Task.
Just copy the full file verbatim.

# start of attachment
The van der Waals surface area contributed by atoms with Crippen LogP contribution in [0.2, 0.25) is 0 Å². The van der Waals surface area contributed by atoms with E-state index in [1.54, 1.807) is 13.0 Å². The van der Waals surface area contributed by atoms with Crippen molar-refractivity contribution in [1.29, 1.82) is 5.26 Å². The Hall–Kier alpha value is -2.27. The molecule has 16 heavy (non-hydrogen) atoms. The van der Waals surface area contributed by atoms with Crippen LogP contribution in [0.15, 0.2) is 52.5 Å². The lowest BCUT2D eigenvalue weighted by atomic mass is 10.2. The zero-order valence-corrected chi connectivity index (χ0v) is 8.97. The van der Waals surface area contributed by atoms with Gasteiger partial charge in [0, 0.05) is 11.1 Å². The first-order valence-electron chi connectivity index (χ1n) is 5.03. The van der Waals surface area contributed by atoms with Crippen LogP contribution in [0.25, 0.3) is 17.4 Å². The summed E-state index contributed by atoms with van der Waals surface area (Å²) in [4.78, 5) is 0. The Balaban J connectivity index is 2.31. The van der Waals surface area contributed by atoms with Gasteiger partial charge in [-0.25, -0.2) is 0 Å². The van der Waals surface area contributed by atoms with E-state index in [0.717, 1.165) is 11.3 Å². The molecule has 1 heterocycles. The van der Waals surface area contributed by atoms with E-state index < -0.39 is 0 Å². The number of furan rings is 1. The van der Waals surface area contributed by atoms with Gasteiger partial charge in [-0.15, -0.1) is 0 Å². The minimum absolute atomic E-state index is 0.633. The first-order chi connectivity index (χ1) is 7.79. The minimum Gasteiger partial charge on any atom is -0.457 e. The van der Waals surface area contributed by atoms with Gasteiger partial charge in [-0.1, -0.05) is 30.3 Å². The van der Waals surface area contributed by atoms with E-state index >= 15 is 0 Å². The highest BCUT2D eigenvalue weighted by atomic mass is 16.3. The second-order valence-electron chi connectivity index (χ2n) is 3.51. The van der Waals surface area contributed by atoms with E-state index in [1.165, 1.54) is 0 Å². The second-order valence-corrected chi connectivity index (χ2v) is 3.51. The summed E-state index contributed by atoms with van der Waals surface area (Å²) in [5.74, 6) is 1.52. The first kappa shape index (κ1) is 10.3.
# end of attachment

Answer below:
The van der Waals surface area contributed by atoms with Crippen LogP contribution in [0.2, 0.25) is 0 Å². The van der Waals surface area contributed by atoms with E-state index in [1.54, 1.807) is 13.0 Å². The van der Waals surface area contributed by atoms with Crippen molar-refractivity contribution in [1.29, 1.82) is 5.26 Å². The Hall–Kier alpha value is -2.27. The molecule has 16 heavy (non-hydrogen) atoms. The van der Waals surface area contributed by atoms with Crippen LogP contribution in [0.15, 0.2) is 52.5 Å². The lowest BCUT2D eigenvalue weighted by atomic mass is 10.2. The zero-order valence-corrected chi connectivity index (χ0v) is 8.97. The van der Waals surface area contributed by atoms with Gasteiger partial charge in [0, 0.05) is 11.1 Å². The first-order valence-electron chi connectivity index (χ1n) is 5.03. The van der Waals surface area contributed by atoms with Crippen LogP contribution in [0.25, 0.3) is 17.4 Å². The summed E-state index contributed by atoms with van der Waals surface area (Å²) in [4.78, 5) is 0. The Balaban J connectivity index is 2.31. The van der Waals surface area contributed by atoms with Gasteiger partial charge in [-0.25, -0.2) is 0 Å². The van der Waals surface area contributed by atoms with E-state index in [0.717, 1.165) is 11.3 Å². The molecule has 1 heterocycles. The van der Waals surface area contributed by atoms with E-state index < -0.39 is 0 Å². The number of furan rings is 1. The van der Waals surface area contributed by atoms with Gasteiger partial charge in [-0.15, -0.1) is 0 Å². The minimum absolute atomic E-state index is 0.633. The first-order chi connectivity index (χ1) is 7.79. The minimum Gasteiger partial charge on any atom is -0.457 e. The van der Waals surface area contributed by atoms with Gasteiger partial charge in [-0.1, -0.05) is 30.3 Å². The van der Waals surface area contributed by atoms with E-state index >= 15 is 0 Å². The highest BCUT2D eigenvalue weighted by atomic mass is 16.3. The second-order valence-electron chi connectivity index (χ2n) is 3.51. The van der Waals surface area contributed by atoms with E-state index in [1.165, 1.54) is 0 Å². The second-order valence-corrected chi connectivity index (χ2v) is 3.51. The summed E-state index contributed by atoms with van der Waals surface area (Å²) in [5.74, 6) is 1.52. The first kappa shape index (κ1) is 10.3.